If you’ve checked out my FriendFeed stream in the last few weeks, you may have noticed the emergence of a glaring theme in my online activity. Its name is Facebook and it has commandeered my life.  There are pages upon pages of Facebook status updates in my FriendFeed and not much else. (Excepting the glut of old YouTube favorites that just popped up yesterday. That’s an odd bug.) Though I can’t pinpoint precisely when this shift occurred – some time over the last month my time on FriendFeed has dwindled to zero while Facebook has become an always-open tab – I can tell you precisely why. My friends are on Facebook.  My real-world, send-Christmas-cards friends. For the most part, they’re people with which I share history. I want to see pictures of their kids and reminisce over embarrassing high school pictures. While it can be fun to argue politics with strangers on FriendFeed, at the end of the day it’s simply more fulfilling to connect further with people I’m personally invested in. And I’m reasonably sure I’m not alone in this sentiment, particularly among mass consumers.

What’s more interesting, though, is that no one on FriendFeed comments or likes my Facebook entries. They sit forlornly on the FriendFeed page, a sure sign that my attention and energies have moved elsewhere. It’s like a tacit acknowledgment among FriendFeed users that Facebook is an entirely separate world unto itself. Or perhaps my status updates are just boring.  The point is that these two worlds, so similar in so many ways, seem to be at war with each other. To FriendFeeders, Facebook is a sheep-filled home of tech noobs and FriendFeed is, well, no one on Facebook seems to understand the point of FriendFeed. Continue reading

Finding Them Where They Live

The worst part of not being a full-time blogger, i.e., other work precludes me from jumping on every story, is that you curse a lot. As in, “dammit, I was going to say that.” That happened to me this morning when I read this post by Rob Diana. He was building off a post by Chris Brogan that does an excellent job of examining real-world consumers and what technology means to them. Both posts echo Guidewire Group’s sentiment that the current financial crisis should be a call for the tech world to focus attention on the masses.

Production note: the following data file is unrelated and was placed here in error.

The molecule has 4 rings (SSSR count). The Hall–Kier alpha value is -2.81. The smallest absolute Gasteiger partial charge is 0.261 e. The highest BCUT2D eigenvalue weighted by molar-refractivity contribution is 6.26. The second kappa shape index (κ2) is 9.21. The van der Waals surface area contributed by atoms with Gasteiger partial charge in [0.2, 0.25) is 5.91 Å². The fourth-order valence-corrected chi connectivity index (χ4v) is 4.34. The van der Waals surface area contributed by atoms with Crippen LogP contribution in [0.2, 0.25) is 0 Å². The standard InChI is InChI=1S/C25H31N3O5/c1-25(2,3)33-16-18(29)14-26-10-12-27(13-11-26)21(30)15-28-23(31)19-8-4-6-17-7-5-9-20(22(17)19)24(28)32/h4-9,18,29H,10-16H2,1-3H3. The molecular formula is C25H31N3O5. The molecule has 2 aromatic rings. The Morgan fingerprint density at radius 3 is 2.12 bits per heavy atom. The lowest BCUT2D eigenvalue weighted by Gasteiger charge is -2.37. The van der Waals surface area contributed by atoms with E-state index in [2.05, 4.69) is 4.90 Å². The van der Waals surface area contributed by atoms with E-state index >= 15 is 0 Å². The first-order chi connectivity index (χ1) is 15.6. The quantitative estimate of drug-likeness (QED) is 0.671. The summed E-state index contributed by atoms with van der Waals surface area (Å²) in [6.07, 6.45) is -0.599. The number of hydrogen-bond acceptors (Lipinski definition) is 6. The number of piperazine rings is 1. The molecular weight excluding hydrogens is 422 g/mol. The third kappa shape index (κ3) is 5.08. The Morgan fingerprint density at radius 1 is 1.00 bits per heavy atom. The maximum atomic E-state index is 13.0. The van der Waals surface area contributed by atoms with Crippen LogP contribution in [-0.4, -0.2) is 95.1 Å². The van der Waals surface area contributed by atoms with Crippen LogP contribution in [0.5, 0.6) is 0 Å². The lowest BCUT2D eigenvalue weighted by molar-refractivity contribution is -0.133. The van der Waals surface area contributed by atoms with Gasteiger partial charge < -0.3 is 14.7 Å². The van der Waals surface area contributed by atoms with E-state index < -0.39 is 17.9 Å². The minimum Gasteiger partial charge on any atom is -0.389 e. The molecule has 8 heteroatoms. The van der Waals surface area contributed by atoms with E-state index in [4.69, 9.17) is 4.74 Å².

Rob’s post, though, takes it one step further to just where I wanted to go. The tech world has at its fingertips a ready-made, gargantuan network of users who have dipped their toe into the social media universe and are primed for more – Facebook. Tech insiders regularly deride Facebook and, at times on Twitter and FriendFeed, there seems to be a game of who can hate Facebook more. We could certainly spend an entire post talking about Facebook’s flaws. But the fact remains that the people who are on it are, for the most part, not involved in the blogosphere. Those are precisely the people entrepreneurs need to reach and, for the moment, they’re lying fallow, playing Scrabble and throwing things at each other. Continue reading

Search Takes a New Shape

Back in the old days – or the ’90s as some call them – we utilized the Internet as an information resource. What’s that phone number, where is that address, where can I buy that product – you had concrete questions and were no longer required to speak to a human to get answers. Sure, there were bulletin boards and Usenet forums for discussion but they primarily involved coding arguments and game walkthroughs. The Internet wasn’t truly upended into a community, and all that that entails, until just a couple of years ago. It was then that the inundation of bloggers collided with social networking and lifestreaming to produce a perfect storm of content. (And when I say lifestreaming, I mean the trend of putting as many pieces of our life online as possible – books we’re reading, music we like, etc.) We’ve now backed ourselves into a corner online, raging against the indundation of content even as we scroll through our fifth page of FriendFeed updates. We recommend well-written articles about navigating through the noise, right after sharing 25 items in Google Reader.

The logical next step in this technological journey is to therefore prune, to make our time online more meaningful and relevent, no matter how small the nugget of information. Whether I’m setting out to qualify findings in a drug discovery experiment or wondering when Amy Winehouse was last arrested, I want the most reliable, relevant answer in the shortest amount of time. The problem is no longer whether the information is out there but rather how we can get to it quickly and accurately.